He continued his studies with similar acts of self-sacrifice for even the slightest halachic detail, even if only of rabbinic origin. On the High Holidays, he would pray at our home so that his neighbors wouldn’t notice his participation in prayer services. In the morning he would report to the university to register his attendance before coming to us.

A strictly religious funeral

Mitya was already working on his doctorate when once, during the summer,4 he went to bathe in the river5 and drowned. It was a shocking tragedy. He was his parents’ only son and was also very well-known in the religious Jewish community.

Mitya’s passing had a profound impact at the university. The administration sent to the family one delegation after another expressing their willingness to cover the funeral expenses from government funds because of the high regard in which they held their deceased son.

Mitya, of blessed memory, had a sister6 who was also very refined and sincere, but was a Communist. She had been appointed secretary of the Komsomol’s party cell at Petrovsky’s metal plant7—a high-level post which few were privileged to reach.

The university delegations included Communist party members, who addressed their requests concerning her brother’s funeral arrangements to his sister. She replied that her parents were religious, and therefore, as a Communist, she could not intervene in this matter.

Meanwhile, she hurried to our home. Weeping, she implored my husband, “Rabbi, I know that Mitya would have wanted whatever you want, and whatever directives you give, we will fulfill.”

Obviously, the funeral was strictly religious, since Mitya had been religious. Jews old and young participated, and the streets were packed with people. His body was carried to the shul his parents attended, and it was there that he was eulogized.

An official delegation from the university, including many students and several lecturers, stood to a side and didn’t directly participate.

The Rav’s eulogy

The shul’s gabbayim brought a table out into the street and asked the Rav to address the assembled. For more than an hour he described Mitya’s religious lifestyle and how he had maintained his religious conduct, both during his studies and at home, with courage and fortitude. My husband addressed the young people, pointing out how one can be religious without it disturbing one’s association with the secular world.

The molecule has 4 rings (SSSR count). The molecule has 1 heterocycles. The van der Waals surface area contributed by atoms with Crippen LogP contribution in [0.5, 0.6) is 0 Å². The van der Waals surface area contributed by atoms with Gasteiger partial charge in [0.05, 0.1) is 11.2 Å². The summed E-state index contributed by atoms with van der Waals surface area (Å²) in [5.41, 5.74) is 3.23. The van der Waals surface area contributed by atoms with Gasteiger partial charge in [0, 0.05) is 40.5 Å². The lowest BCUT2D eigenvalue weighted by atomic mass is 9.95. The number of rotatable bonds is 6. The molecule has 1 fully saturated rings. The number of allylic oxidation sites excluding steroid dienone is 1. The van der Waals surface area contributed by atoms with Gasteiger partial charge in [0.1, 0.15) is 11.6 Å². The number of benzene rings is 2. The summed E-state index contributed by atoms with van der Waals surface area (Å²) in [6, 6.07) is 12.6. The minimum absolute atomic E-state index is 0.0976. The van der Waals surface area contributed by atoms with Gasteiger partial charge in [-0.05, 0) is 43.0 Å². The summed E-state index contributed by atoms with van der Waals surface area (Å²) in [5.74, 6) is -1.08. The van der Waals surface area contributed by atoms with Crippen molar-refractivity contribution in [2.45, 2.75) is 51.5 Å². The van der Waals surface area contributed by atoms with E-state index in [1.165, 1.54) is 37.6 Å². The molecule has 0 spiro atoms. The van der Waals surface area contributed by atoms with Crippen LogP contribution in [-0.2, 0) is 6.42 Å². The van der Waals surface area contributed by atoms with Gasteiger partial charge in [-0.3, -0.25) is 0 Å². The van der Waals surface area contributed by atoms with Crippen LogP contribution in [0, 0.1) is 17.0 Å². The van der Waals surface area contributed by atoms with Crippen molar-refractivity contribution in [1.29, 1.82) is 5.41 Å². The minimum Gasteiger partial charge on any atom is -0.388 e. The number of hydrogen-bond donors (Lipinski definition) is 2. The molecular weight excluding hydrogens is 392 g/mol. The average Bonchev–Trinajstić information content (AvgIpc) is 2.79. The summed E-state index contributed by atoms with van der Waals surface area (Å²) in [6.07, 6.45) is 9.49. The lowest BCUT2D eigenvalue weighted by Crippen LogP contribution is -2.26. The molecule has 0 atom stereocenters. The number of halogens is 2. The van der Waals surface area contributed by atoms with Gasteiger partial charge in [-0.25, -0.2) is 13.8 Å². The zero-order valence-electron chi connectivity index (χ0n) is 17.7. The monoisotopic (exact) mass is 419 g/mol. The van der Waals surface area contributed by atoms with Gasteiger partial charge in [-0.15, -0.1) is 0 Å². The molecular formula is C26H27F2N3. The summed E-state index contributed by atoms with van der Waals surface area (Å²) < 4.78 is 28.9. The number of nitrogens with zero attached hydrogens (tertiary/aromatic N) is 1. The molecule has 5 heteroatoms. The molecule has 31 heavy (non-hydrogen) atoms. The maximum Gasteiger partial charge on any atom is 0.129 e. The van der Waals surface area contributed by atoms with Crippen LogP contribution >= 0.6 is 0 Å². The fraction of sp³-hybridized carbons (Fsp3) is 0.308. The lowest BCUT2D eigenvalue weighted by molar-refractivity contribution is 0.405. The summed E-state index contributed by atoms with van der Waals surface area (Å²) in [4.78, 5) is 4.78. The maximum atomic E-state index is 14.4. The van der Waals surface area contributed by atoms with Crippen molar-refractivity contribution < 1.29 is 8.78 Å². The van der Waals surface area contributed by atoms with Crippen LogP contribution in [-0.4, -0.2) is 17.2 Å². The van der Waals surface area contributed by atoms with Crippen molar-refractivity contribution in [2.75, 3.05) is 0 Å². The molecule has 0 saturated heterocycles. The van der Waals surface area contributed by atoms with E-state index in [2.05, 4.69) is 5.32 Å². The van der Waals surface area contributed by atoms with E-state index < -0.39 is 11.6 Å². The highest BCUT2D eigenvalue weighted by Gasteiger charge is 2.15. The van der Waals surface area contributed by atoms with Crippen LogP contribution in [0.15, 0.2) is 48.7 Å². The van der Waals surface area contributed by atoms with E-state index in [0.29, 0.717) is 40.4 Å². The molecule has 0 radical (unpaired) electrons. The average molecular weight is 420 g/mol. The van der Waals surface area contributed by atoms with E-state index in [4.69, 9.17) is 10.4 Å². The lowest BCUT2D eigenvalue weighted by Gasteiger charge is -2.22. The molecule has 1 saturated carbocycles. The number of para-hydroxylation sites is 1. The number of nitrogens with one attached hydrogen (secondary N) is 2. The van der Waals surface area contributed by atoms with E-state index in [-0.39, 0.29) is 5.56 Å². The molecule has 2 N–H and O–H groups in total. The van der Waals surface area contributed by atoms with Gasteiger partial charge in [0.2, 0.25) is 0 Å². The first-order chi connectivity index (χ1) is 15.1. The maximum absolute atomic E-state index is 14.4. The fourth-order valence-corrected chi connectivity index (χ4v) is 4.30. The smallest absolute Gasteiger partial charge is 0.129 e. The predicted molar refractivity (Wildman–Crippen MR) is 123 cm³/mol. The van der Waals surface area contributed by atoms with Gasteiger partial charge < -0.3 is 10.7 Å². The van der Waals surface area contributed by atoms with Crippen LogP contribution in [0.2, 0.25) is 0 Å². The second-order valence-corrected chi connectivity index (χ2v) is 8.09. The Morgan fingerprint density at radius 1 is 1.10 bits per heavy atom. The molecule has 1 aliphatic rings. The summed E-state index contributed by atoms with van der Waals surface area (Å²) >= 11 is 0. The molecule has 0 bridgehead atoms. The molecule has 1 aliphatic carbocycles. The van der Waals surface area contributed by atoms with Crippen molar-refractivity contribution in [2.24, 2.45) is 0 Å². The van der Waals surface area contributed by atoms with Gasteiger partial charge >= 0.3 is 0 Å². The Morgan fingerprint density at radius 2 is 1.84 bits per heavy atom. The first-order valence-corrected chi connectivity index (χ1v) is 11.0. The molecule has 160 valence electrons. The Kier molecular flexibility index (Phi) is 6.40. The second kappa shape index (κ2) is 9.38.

The Rav’s words had a tremendous impact on his audience. Many were convinced he would be arrested following the delivery of such a speech. But this happened in 1935; he wasn’t arrested until 1939.

The funeral did, however, have one negative effect. In 1936, Mitya’s sister was expected to be appointed to the Komsomol “inner sanctum”—the Communist party itself. Yet she was rejected and told, “No!” For having sought Schneerson’s guidance for her brother’s funeral, she was not yet considered deserving of such a privilege. In the course of time, she was told, her case may be reviewed.

It’s inexplicable how the authorities had discovered this. Perhaps it was “the birds of the sky . . .”8 His sister asserted that she had told no one, nor did anyone from our home reveal the information. It’s amazing how they discover everything in that country.

The funeral and the Rav’s eulogy were topics of discussion among a wide range of social circles for long afterwards.

When I later traveled through Moscow and Paris, several people told me how they couldn’t forget the stories my husband told them about the Rebbes, etc. They reminded me how he used to “live” the story. For example, there is the story about the Baal Shem Tov’s gentile servant, Alexi, who once saw a shochet prepare his slaughtering knife by rubbing his saliva over it to make it easier to sharpen. He commented, in Russian, “Isrolik [the Baal Shem Tov] didn’t do it that way. He would cry and use his tears to make it easier to sharpen.”9 When my husband would tell this story, his face would turn very red, large tears streaming down his face! Not everyone experiences a story so deeply or becomes so transported into the world of the story’s character.